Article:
Bezos supports Biden's infrastructure push, corporate tax rate increase

The Amazon CEO says "it's the right time" for lawmakers and the president to work out a deal.

Laura Hautala
Laura Hautala
Laura Hautala Former Senior Writer
Laura wrote about e-commerce and Amazon, and she occasionally covered cool science topics. Previously, she broke down cybersecurity and privacy issues for CNET readers. Laura is based in Tacoma, Washington, and was into sourdough before the pandemic.
Expertise E-commerce, Amazon, earned wage access, online marketplaces, direct to consumer, unions, labor and employment, supply chain, cybersecurity, privacy, stalkerware, hacking. Credentials
  • 2022 Eddie Award for a single article in consumer technology
Laura Hautala
2 min read
Jeff Bezos giving livestream testimony to Congress in July 2020

Jeff Bezos testified remotely before the House Judiciary Committee in July 2020. His support of a bipartisan infrastructure deal comes as the company faces scrutiny for potential antitrust violations and treatment of employees.

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Amazon CEO Jeff Bezos issued a statement Tuesday supporting President Joe Biden's push for an infrastructure bill, and called on Congress to work with his administration to strike a deal. That includes raising taxes on corporations to help pay for it.

"Both Democrats and Republicans have supported infrastructure in the past," Bezos said, "and it's the right time to work together to make this happen."

The statement, shared by the Amazon News account on Twitter, casts the issue of improving US infrastructure as bipartisan, on which everyone needs to concede something. Bezos didn't say whether he supports the specifics of Biden's plan, but said he's hoping for a compromise "that maintains or enhances US competitiveness."

Amazon is facing scrutiny from both parties for potentially anti-competitive actions, with calls for an antitrust investigation from the House Judiciary Committee. Additionally, the company has weathered accusations of union busting as it waits for the results of an election at its warehouse in Bessemer, Alabama, that could bring about the first Amazon union in the US. Amazon has tried to burnish its image by promoting its support of a $15 federal minimum wage, as well as the pay and benefits it offers its warehouse employees.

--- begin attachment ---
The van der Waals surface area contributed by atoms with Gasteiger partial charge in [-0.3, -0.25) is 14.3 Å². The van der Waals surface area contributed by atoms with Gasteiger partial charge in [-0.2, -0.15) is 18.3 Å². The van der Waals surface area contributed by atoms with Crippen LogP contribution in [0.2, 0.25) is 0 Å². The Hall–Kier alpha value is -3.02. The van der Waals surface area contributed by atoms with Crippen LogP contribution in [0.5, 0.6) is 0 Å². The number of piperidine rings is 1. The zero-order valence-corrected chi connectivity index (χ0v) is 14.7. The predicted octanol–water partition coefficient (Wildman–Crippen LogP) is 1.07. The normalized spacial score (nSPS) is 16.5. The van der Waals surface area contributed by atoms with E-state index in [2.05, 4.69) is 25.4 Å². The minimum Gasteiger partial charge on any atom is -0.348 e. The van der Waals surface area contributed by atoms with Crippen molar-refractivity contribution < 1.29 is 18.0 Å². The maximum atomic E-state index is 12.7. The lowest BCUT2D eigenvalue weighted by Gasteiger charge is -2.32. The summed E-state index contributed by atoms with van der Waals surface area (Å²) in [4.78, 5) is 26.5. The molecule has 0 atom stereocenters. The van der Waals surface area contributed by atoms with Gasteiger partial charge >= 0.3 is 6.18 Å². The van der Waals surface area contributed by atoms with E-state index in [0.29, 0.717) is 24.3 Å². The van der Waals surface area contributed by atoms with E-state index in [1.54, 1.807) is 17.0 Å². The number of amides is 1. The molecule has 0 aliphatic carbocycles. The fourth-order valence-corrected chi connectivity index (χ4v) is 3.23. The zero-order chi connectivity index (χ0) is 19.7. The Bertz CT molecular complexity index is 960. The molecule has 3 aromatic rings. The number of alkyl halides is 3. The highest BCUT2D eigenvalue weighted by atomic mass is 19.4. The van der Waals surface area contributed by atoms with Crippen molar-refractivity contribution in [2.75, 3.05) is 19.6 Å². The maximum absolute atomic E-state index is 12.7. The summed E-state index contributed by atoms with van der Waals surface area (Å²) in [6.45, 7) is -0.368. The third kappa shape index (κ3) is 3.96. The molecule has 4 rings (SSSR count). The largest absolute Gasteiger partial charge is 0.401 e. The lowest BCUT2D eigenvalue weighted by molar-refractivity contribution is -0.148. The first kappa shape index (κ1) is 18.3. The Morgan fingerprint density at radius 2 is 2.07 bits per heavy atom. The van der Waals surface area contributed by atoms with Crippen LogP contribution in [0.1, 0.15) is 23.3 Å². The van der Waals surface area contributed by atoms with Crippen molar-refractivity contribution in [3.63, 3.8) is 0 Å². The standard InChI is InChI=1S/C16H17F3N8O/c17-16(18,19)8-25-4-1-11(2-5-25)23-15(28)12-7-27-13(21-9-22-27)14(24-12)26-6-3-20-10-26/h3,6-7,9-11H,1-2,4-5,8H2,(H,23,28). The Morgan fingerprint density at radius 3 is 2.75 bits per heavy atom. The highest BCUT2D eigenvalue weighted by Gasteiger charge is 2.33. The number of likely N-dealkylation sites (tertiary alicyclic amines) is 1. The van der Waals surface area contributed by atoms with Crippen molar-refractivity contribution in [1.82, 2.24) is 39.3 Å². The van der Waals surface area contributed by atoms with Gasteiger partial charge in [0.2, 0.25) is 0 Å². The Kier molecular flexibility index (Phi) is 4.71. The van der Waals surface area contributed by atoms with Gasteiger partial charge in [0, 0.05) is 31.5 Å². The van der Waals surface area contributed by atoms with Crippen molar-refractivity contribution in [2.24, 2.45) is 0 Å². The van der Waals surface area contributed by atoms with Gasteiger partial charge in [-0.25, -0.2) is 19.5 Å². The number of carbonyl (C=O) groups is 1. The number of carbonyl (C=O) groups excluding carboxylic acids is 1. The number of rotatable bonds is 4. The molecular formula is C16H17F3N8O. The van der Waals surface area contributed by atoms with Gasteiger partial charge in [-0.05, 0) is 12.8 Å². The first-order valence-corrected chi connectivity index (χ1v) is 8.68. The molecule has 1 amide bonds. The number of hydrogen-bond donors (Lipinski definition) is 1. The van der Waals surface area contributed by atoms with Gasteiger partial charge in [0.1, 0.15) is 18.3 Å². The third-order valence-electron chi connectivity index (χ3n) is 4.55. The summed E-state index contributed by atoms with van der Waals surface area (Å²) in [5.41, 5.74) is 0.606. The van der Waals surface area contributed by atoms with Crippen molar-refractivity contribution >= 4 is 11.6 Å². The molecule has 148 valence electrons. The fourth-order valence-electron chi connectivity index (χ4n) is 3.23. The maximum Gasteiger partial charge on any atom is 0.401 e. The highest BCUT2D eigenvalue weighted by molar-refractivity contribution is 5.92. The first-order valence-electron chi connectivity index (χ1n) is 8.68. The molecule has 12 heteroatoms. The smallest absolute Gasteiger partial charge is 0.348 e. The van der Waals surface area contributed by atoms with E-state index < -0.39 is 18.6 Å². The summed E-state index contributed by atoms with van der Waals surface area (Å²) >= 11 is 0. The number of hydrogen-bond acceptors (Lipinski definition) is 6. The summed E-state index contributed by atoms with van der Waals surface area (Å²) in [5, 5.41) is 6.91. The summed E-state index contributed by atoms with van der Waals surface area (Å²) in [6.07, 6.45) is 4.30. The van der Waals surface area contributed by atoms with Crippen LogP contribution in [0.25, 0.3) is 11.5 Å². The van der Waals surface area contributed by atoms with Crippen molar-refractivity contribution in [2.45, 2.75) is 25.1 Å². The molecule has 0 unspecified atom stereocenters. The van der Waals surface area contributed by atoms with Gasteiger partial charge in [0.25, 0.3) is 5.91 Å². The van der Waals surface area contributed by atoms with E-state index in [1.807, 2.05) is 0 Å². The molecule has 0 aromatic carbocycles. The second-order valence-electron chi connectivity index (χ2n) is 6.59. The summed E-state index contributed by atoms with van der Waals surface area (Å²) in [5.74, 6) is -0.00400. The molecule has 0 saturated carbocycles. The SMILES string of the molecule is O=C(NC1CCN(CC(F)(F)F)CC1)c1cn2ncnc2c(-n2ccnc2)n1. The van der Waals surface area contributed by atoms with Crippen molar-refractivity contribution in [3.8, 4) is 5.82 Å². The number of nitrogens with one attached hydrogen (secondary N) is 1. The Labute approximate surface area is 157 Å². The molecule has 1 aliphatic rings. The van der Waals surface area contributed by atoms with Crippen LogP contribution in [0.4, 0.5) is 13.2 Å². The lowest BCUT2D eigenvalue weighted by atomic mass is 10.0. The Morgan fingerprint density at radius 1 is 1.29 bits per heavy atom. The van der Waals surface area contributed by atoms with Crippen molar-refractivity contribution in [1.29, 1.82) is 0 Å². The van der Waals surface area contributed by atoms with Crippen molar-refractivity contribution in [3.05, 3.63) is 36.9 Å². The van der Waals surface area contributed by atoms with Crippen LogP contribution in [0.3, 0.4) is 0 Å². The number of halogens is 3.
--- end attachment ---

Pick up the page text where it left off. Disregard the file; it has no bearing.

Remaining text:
However, the Amazon News account drew negative attention in late March when it tweeted snarky messages to lawmakers, one of which derided Rep. Mike Pocan for believing stories that Amazon employees have to pee in bottles to keep up with work demands. Amazon later apologized for the tweet and admitted it was inaccurate.

Read more: Amazon's union vote and Twitter rant: What you need to know about its labor fight

The company has pledged other support to the federal government, offering to use its logistics expertise to speed the availability of coronavirus vaccines.

Here's Bezos' statement in full: 

"We support the Biden Administration's focus on making bold investments in American infrastructure. Both Democrats and Republicans have supported infrastructure in the past, and it's the right time to work together to make this happen. We recognize this investment will require concessions from all sides—both on the specifics of what's included as well as how it gets paid for (we're supportive of a rise in the corporate tax rate). We look forward to Congress and the Administration coming together to find the right, balanced solution that maintains or enhances US competitiveness."